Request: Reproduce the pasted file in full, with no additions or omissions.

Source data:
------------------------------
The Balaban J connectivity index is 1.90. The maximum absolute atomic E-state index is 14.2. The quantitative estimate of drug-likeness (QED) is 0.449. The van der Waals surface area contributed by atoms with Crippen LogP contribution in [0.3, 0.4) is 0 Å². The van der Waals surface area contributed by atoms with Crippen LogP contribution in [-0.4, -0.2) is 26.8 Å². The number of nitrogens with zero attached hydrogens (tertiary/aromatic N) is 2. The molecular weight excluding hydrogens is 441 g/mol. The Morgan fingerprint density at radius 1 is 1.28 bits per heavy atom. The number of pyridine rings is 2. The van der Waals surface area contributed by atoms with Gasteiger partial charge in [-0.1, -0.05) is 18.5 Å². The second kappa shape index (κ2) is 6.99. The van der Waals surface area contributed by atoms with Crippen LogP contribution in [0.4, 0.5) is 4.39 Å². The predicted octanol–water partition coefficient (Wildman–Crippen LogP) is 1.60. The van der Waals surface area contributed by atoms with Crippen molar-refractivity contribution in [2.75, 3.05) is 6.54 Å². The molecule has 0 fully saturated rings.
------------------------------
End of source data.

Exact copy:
The Balaban J connectivity index is 1.90. The maximum absolute atomic E-state index is 14.2. The quantitative estimate of drug-likeness (QED) is 0.449. The van der Waals surface area contributed by atoms with Crippen LogP contribution in [0.3, 0.4) is 0 Å². The van der Waals surface area contributed by atoms with Crippen LogP contribution in [-0.4, -0.2) is 26.8 Å². The number of nitrogens with zero attached hydrogens (tertiary/aromatic N) is 2. The molecular weight excluding hydrogens is 441 g/mol. The Morgan fingerprint density at radius 1 is 1.28 bits per heavy atom. The number of pyridine rings is 2. The van der Waals surface area contributed by atoms with Gasteiger partial charge in [-0.1, -0.05) is 18.5 Å². The second kappa shape index (κ2) is 6.99. The van der Waals surface area contributed by atoms with Crippen LogP contribution in [0.4, 0.5) is 4.39 Å². The predicted octanol–water partition coefficient (Wildman–Crippen LogP) is 1.60. The van der Waals surface area contributed by atoms with Crippen molar-refractivity contribution in [2.75, 3.05) is 6.54 Å². The molecule has 0 fully saturated rings.